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In the below sample, the last 2 lines in the B.Go() method both call the Go() method from class A. Are they functionally identical? Is the only benefit to using super() that I don't have to know the inherited class name?

class A(object):
    def Go(self):
        print "Calling A.Go()"

class B(A):
    def Go(self):
        super(B, self).Go()

inst = B()
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You probably meant A.Go(self) instead of A().Go(). –  Thomas Wouters Jun 14 '11 at 23:57
@Thomas - updated, thank you. –  tMC Jun 15 '11 at 0:04

4 Answers 4

up vote 14 down vote accepted

No, super() does something a direct call to A.Go can't. super(B, self).Go() calls the next method in the method resolution order. It calls the method that would have been called had B not implemented the method at all. In direct linear inheritance this is always A, so there is no real difference (besides the class you repeat.) In the case of multiple inheritance, however, the next class in the normal method resolution order is not necessarily the direct baseclass of the current class. See the explanation for diamond inheritance in Guido's original explanation of these features.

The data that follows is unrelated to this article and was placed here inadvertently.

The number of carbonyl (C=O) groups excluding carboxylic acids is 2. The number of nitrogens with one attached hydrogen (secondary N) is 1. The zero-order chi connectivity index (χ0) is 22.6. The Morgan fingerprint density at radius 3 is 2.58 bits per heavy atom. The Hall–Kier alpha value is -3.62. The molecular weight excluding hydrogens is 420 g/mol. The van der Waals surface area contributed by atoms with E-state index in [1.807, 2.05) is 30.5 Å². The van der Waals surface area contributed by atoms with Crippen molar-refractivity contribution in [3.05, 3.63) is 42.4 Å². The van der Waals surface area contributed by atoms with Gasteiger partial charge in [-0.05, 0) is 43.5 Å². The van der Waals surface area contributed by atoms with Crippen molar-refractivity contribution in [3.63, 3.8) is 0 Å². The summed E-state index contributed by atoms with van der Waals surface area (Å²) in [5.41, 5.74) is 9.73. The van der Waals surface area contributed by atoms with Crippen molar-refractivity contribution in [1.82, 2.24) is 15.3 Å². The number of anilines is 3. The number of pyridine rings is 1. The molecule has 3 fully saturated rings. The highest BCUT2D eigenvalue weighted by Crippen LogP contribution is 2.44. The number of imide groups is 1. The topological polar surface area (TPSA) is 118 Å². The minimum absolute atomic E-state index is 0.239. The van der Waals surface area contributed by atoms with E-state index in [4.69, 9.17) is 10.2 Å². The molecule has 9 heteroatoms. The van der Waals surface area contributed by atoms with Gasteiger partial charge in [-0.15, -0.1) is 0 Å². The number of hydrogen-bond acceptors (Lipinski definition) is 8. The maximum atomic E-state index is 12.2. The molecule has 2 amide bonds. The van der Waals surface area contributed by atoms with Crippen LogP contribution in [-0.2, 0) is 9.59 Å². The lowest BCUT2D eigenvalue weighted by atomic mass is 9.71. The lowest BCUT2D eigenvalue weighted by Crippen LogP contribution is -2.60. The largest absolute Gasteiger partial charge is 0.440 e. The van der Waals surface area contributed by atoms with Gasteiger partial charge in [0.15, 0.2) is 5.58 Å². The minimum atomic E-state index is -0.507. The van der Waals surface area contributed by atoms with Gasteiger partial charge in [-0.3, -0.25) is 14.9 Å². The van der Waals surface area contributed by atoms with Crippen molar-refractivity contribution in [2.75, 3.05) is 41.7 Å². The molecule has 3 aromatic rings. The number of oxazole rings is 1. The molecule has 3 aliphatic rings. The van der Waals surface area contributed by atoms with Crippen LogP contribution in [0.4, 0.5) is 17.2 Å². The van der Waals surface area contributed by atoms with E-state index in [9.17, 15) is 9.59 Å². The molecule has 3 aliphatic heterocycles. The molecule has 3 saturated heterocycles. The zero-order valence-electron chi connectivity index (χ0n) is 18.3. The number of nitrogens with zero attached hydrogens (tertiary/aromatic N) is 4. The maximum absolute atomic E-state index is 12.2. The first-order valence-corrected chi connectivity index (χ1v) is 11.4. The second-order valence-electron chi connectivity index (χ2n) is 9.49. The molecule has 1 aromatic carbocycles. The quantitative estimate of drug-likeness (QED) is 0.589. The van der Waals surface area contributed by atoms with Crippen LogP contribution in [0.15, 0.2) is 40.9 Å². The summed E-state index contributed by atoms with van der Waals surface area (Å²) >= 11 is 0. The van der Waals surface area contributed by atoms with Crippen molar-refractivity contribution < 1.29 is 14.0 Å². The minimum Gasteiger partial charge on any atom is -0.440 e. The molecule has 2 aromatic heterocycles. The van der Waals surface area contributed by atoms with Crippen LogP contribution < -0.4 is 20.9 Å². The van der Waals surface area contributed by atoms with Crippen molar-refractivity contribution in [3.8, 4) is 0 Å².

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In addition to the excellent answer provided by Thomas Wouters, I'd add that super() is additionally very useful because it is a computed indirection. One key benfit of using super() is that you don't have to specify the delegate class by name, which makes it easy to change the base class later. Raymond Hettinger has a great post on about this: Python's super() considered super!

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+1 for Raymond's article reference. –  Mark Tolonen Jun 15 '11 at 2:23

They're completely different. Calling A().Go() your contructing a whole new object, that doesn't share any attribute with the instance it was created into.

Your example is too simple, you need to have a state to show the real different behaviour

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Not exactly. By using super you need only instantiate B, there is one instance. The second line makes a new instance of A, may possibly have side effects in the initializer, and doesn't share other instance attribute or state (of B instance inst).

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That's not true. A().Go() would do what you describe. A.Go(self) is is getting the Go method on the class A, but not bound to an instance, and then passing self (an instance of B, in this case) as the instance parameter to that method. –  Ben Jun 15 '11 at 0:41
Ah, sorry, I just realised the original description's been edited. –  Ben Jun 15 '11 at 0:47

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